Here’s a conundrum for you: let’s say you are one of a largish group of people who’ve been falsely accused of doing something terrible. Do you:
- Defend yourself, state emphatically that you didn’t do it, and continue to assert your innocence whenever others repeat the false allegations?
- Say nothing, keep your head down, pretend it isn’t happening, and hope it will all blow over eventually?
According to Hoaxtead mobsters Kristie Sue Costa and her tiny brainless minion Prey on the Children, it doesn’t matter. No matter whether you choose option 1 or option 2, you are guilty as charged.
There you have it, folks.
“One of the reasons I support the children is because I know the father is conducting his own “its (sic) a hoax” campaign”, says Kristie Sue.
“When satanists come out of their hiding, to scream its (sic) a hoax immediately, you know something is odd. Proof of cover up is proof of guilt”, says PotC.
Setting aside for the moment the bizarre presumption that “the father” or “satanists” run this blog, we find it very interesting that these modern-day witch-hunters seem to believe that anyone who attempts to mount a defence against false allegations is, per se, admitting their guilt.
It reminds us very much of the immortal words of that great hempatarian philosopher Abraham “Spoonman” Christie: “If you’re crying, you’re lying”.
Silence equals assent?
On the other hand, according to the Hoaxtead mobsters, anyone who says or does nothing defend themselves against the false allegations is providing…you got it! Evidence of their own guilt!
The most obvious example, which we’ve heard ad nauseam, is the argument that if the accused members of the imaginary cult were actually innocent, they would prove this to the world at large by displaying their tattoos, or more accurately, their lack of tattoos, to…well, that’s not really clear, actually.
The police? No, they’re in on it. Can’t be trusted.
A physician? No, the “cult members” would just choose one of their own members, and he or she would claim they were all innocent.
A newspaper? Nope, mainstream media can’t be trusted either.
Well, never mind. The fact that the accused haven’t shown their lack of tattoos to someone is a clear indication of their guilt.
The great double bind
Back in the 1950s, a psychologist called Gregory Bateson described something he called a “double bind“: an emotionally distressing dilemma in which an individual (or group) receives two or more conflicting messages, and one message negates the other. This creates a situation in which a successful response to one message results in a failed response to the other (and vice versa), so that the person will automatically be wrong regardless of response. The double bind occurs when the person cannot confront the inherent dilemma, and therefore can neither resolve it nor opt out of the situation.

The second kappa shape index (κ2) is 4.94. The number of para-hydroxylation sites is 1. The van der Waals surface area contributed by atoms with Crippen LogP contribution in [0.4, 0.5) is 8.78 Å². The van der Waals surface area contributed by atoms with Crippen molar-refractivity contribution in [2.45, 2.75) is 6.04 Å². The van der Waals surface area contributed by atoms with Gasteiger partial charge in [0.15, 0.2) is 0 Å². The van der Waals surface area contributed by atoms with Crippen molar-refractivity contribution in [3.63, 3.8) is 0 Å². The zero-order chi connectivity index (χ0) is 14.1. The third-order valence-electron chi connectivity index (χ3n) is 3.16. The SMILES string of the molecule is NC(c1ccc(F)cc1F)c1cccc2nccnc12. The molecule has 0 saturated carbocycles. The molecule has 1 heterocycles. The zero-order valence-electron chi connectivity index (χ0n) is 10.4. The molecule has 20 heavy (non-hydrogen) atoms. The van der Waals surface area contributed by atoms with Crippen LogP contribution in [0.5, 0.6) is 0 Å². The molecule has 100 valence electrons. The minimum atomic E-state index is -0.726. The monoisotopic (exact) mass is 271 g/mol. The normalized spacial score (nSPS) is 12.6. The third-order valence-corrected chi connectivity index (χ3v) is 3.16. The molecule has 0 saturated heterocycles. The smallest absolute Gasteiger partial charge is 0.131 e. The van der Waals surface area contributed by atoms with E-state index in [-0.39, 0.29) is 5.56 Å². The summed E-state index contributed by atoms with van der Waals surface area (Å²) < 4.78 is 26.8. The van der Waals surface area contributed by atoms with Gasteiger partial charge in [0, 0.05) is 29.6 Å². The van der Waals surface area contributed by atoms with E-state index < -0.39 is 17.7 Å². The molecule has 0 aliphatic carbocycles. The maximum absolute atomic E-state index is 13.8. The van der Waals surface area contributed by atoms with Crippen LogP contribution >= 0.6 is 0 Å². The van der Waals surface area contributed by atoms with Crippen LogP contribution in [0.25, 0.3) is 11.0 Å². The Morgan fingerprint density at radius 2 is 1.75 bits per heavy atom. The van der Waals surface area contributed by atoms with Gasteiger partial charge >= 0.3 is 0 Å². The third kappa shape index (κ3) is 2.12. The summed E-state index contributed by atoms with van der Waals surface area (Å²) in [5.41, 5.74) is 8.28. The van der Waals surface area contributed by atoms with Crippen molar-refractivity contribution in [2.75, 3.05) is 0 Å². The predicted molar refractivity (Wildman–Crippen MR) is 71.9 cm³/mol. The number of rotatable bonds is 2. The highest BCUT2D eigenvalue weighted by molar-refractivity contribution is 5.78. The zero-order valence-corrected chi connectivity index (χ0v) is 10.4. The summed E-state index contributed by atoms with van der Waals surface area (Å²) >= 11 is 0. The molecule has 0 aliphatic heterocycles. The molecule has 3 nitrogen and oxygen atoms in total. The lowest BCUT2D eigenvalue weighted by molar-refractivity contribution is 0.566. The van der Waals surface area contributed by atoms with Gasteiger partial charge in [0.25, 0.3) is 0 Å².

The classic double bind example, of course, is found in the Salem witch trials: a person suspected of being a witch is bound and thrown into the water. If they float, they are a witch, and must be put to death. If they sink, they are innocent…and dead. No matter what, the outcome will always be the same.
So: if an innocent person or group of people fight back against false allegations, they are obviously guilty. But if they don’t do anything to prove they’re innocent…they are obviously guilty. It’s a nice little game the Hoaxtead mobsters play.
The assumption within the paradox
And then, of course, there is the assumption, embedded in almost everything the Hoaxtead mobsters say, that anyone who stands up for the accused must obviously be one of the accused. In the examples above, we are all either RD or satanists (or both).
How do Kristie Sue, Prey on the Children, and their little friends know this?
Why, it’s because we defend the accused! Obviously.
The idea that people who are completely unrelated to the case, some of whom have never even set foot in the UK, let alone in Hampstead, would decide to stand up for another group of people they’d never met, just because it’s the right thing to do, seems utterly incomprehensible to people like Kristie Sue and PotC.
Never mind that neither of them has ever met the two wanted criminals whose actions they so diligently defend. That’s different!
Because in the twisted, illogical minds of the Hoaxtead witch hunters, anyone who stands up for the accused is obviously one of the accused. And if they defend themselves, or if they don’t defend themselves, the outcome will always be the same: guilty. So build that bonfire high, boys. We got us some witch-burnin’ to do!